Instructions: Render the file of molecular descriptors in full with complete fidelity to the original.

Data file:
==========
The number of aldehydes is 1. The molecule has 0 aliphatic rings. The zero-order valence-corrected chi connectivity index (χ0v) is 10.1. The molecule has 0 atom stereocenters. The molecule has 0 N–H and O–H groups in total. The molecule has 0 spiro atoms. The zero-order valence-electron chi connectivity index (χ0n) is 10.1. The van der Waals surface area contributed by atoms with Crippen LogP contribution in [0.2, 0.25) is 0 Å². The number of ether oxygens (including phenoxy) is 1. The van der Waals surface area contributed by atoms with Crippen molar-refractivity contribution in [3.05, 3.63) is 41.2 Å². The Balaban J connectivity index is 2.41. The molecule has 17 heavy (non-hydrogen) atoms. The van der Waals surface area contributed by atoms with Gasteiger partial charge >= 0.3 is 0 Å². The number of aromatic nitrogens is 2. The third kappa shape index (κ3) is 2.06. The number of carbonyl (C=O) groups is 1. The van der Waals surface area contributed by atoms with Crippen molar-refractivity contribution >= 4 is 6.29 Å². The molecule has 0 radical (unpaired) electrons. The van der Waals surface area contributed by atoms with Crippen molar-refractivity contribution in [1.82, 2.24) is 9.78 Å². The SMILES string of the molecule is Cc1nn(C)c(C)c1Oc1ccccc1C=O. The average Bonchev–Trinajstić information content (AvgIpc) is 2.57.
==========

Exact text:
The number of aldehydes is 1. The molecule has 0 aliphatic rings. The zero-order valence-corrected chi connectivity index (χ0v) is 10.1. The molecule has 0 atom stereocenters. The molecule has 0 N–H and O–H groups in total. The molecule has 0 spiro atoms. The zero-order valence-electron chi connectivity index (χ0n) is 10.1. The van der Waals surface area contributed by atoms with Crippen LogP contribution in [0.2, 0.25) is 0 Å². The number of ether oxygens (including phenoxy) is 1. The van der Waals surface area contributed by atoms with Crippen molar-refractivity contribution in [3.05, 3.63) is 41.2 Å². The Balaban J connectivity index is 2.41. The molecule has 17 heavy (non-hydrogen) atoms. The van der Waals surface area contributed by atoms with Gasteiger partial charge >= 0.3 is 0 Å². The number of aromatic nitrogens is 2. The third kappa shape index (κ3) is 2.06. The number of carbonyl (C=O) groups is 1. The van der Waals surface area contributed by atoms with Crippen molar-refractivity contribution >= 4 is 6.29 Å². The molecule has 0 radical (unpaired) electrons. The van der Waals surface area contributed by atoms with Crippen molar-refractivity contribution in [1.82, 2.24) is 9.78 Å². The SMILES string of the molecule is Cc1nn(C)c(C)c1Oc1ccccc1C=O. The average Bonchev–Trinajstić information content (AvgIpc) is 2.57.